Random Test Inputs – part 2

Test

If you saw my last post Random inputs in unit testing you’ll remember that I was advocating the benefits of using random test data in your unit tests.

One of the bits of feedback that I had (and seems to be the main complaint of most people who are against this) is that you need reliable test input so that you can recreate failures.

I don’t think these two concepts are mutually exclusive. Let me explain.

A decent test framework will help you recreate failures

I use testtools as my preferred test framework for Python. One of its benefits is that its so-called Matchers will output useful information for failures, including the data used for input. As a very basic example:

import testtools 
 
class TestMe(testtools.TestCase): 
    def test_failure(self): 
        self.assertThat(5, testtools.matchers.Equals(4))

This produces the output:

$ python -m testtools.run fail.py       
Tests running... 
====================================================================== 
FAIL: fail.TestMe.test_failure 
---------------------------------------------------------------------- 
Traceback (most recent call last): 
  File "fail.py", line 7, in test_failure 
    self.assertThat(5, testtools.matchers.Equals(4)) 
  File "/usr/lib/python2.7/dist-packages/testtools/testcase.py", line 435, in assertThat 
    raise mismatch_error 
testtools.matchers._impl.MismatchError: 4 != 5

You can see that the inputs are clearly listed. If this is not clear enough you can add more explanatory text that is output on failure. Changing your assertion to:

def test_failure(self):
    self.assertThat(5, testtools.matchers.Equals(4), "Expected 4, got 5")

Results in:

testtools.matchers._impl.MismatchError: 4 != 5: Expected 4, got 5

Thus, if you get a failure from a random input, it’s easy to see what data caused that.

Making your data recognisable

Once you start randomising a lot of input data, it starts to become hard to identify which input is which when you have a failure for code that has many inputs. Take this for example, which I have taken from my days as the MAAS engineering lead:

from itertools import imap, islice, repeat
import testtools
import random
import string


class TestMe(testtools.TestCase):
    random_letters = imap( 
        random.choice, repeat(string.letters + string.digits))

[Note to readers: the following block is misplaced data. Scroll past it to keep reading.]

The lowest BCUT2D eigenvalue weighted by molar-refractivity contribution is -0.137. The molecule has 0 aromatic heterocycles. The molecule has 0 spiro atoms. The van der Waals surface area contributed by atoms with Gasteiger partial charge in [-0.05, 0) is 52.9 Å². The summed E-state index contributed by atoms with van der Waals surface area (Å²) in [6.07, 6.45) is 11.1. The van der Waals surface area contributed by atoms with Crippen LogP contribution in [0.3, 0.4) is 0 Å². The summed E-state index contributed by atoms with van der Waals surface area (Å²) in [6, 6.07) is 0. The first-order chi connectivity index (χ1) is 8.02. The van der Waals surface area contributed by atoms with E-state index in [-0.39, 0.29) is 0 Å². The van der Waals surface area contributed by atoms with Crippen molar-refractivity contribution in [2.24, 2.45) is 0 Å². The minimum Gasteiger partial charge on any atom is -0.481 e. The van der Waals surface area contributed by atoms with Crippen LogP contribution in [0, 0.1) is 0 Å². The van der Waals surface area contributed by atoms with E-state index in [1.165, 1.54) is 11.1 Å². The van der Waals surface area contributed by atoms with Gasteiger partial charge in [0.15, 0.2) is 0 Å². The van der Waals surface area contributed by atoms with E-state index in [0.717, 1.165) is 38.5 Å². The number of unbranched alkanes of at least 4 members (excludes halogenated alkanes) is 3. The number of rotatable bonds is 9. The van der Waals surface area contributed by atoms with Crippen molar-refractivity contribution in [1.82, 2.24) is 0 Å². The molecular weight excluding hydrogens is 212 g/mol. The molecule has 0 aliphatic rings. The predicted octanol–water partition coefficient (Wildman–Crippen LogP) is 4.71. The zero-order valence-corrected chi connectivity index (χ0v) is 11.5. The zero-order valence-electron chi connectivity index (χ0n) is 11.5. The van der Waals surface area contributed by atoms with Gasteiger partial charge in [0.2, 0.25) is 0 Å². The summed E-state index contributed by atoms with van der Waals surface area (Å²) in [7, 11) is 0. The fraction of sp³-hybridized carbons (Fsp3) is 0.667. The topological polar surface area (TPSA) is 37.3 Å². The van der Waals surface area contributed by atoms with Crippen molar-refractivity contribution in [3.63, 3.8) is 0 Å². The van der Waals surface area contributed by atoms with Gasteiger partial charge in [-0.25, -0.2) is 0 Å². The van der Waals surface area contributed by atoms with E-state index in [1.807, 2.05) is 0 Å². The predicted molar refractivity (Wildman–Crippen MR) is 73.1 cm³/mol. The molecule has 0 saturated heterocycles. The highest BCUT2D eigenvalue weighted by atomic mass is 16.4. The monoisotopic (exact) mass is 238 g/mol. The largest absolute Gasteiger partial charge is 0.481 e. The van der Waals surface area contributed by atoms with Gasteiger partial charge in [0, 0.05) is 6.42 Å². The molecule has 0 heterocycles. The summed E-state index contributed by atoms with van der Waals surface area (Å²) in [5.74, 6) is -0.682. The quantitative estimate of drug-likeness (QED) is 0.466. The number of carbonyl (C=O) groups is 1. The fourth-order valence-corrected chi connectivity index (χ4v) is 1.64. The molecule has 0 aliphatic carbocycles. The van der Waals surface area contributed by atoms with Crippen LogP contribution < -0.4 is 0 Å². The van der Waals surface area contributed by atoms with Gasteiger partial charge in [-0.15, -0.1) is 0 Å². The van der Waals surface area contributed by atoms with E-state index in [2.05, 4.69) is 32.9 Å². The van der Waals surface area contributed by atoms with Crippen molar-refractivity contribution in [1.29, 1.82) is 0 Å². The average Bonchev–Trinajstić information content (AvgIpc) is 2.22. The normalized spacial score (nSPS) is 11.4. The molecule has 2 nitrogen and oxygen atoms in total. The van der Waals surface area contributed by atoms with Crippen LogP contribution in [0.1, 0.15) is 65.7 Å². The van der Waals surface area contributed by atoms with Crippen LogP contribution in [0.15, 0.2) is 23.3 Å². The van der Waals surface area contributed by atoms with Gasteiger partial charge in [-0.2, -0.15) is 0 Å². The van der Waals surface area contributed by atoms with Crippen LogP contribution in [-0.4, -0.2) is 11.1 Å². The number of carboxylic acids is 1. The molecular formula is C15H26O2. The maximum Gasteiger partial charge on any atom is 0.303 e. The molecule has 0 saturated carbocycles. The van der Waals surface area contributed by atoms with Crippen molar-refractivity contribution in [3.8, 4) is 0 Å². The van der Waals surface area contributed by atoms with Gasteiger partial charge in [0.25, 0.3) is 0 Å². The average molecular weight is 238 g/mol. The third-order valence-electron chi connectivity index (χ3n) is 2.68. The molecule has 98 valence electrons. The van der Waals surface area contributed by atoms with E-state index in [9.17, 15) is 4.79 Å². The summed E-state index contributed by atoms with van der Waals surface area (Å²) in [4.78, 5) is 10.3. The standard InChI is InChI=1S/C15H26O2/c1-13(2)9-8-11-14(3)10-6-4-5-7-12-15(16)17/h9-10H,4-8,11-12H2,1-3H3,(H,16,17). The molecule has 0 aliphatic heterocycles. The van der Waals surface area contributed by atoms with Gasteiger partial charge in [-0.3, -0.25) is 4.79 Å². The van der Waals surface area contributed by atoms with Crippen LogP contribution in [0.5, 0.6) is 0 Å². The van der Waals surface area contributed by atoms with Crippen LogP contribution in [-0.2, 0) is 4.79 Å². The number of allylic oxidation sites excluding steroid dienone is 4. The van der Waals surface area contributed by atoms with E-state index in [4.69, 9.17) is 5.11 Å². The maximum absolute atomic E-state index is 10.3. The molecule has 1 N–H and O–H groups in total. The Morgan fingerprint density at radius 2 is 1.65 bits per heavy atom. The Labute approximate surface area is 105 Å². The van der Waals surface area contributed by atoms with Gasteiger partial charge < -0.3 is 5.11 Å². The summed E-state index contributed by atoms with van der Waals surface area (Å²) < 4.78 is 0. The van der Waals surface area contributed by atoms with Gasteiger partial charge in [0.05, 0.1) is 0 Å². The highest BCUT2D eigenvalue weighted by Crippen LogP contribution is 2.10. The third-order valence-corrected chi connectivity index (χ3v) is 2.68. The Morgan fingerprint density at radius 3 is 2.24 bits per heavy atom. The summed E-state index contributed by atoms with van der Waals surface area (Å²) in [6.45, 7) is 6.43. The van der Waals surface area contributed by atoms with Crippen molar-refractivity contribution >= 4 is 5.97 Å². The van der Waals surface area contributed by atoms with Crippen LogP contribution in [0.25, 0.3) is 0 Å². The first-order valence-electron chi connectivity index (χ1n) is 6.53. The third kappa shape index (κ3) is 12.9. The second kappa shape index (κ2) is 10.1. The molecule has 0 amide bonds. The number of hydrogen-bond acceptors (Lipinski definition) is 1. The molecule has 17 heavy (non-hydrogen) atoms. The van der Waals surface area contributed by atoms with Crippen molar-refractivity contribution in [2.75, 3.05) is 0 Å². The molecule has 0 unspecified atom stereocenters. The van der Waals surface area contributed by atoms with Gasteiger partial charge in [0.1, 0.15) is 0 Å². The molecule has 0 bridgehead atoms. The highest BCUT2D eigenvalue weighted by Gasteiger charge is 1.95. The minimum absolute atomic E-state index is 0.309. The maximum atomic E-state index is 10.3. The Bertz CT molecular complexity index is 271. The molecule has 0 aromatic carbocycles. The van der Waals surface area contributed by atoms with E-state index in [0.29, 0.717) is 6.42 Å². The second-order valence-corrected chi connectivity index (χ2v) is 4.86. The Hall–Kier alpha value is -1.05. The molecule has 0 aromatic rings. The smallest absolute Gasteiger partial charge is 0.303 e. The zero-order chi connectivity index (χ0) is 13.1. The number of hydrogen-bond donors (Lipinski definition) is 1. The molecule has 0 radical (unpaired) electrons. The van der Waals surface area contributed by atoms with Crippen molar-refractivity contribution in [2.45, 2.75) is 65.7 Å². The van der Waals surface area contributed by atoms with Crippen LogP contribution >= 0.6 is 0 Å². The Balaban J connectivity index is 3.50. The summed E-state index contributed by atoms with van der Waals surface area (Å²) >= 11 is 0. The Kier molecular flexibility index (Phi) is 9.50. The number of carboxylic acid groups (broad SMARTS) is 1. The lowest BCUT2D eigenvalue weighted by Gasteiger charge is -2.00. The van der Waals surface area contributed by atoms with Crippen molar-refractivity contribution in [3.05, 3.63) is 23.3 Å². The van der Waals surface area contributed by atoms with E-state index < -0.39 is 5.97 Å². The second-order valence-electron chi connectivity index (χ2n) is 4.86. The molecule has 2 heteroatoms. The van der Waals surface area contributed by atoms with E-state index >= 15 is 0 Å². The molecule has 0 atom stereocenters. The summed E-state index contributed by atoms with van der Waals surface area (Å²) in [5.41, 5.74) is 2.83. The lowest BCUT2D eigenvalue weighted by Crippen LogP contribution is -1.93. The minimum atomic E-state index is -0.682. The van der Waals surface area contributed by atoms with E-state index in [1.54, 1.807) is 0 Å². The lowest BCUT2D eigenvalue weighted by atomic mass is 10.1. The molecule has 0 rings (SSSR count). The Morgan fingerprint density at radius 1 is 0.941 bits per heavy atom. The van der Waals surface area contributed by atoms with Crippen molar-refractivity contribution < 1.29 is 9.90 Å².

def make_string(self, size=10):
        return "".join(islice(self.random_letters, size))

    def test_large_comparison(self):
        dict1 = dict(
            person=self.make_string(),
            age=self.make_string(),
            weight=self.make_string()
        )
        expected_dict = dict(person="foo", age="10", weight="200")

        self.assertThat(dict1, testtools.Matchers.Equals(expected_dict))

This results in:

====================================================================== 
FAIL: fail.TestMe.test_large_comparison 
---------------------------------------------------------------------- 
Traceback (most recent call last): 
  File "fail.py", line 26, in test_large_comparison 
    self.assertThat(dict1, testtools.matchers.Equals(expected_dict)) 
  File "/usr/lib/python2.7/dist-packages/testtools/testcase.py", line 435, in assertThat 
    raise mismatch_error 
testtools.matchers._impl.MismatchError: !=: 
reference = {'age': '10', 'person': 'foo', 'weight': '200'} 
actual    = {'age': 'HL8qw3xnJO', 'person': 'IuhoaGzQHB', 'weight': 'Rfi3lxsiHf'}

My first question on seeing output like this is “where did that data come from?” because it could have leaked from buggy code and be totally unrelated to your intended input.

This has an easy answer if you make a small change to the test harness:

    def make_string(self, prefix="", size=10): 
        return prefix + "".join(islice(self.random_letters, size)) 
 
    def test_large_comparison(self): 
        dict1 = dict( 
            person=self.make_string("person"), 
            age=self.make_string("age"), 
            weight=self.make_string("weight") 
        ) 
        expected_dict = dict(person="foo", age="10", weight="200") 
 
        self.assertThat(dict1, testtools.matchers.Equals(expected_dict))

Here, the code has been changed so that the make_string() function will accept a fixed prefix for the string you want generated. This has the following effect on the output:

reference = {'age': '10', 'person': 'foo', 'weight': '200'} 
actual    = {'age': 'ageb8BIwdwZrM', 
 'person': 'personBSUhvYxFTU', 
 'weight': 'weightngdjfm7ef1'}

You can instantly see that your random input was in fact generated in the way you intended (or not, as the case may be) and thus easy to identify its source!

I hope this was useful. Leave me feedback if this helped you at all!

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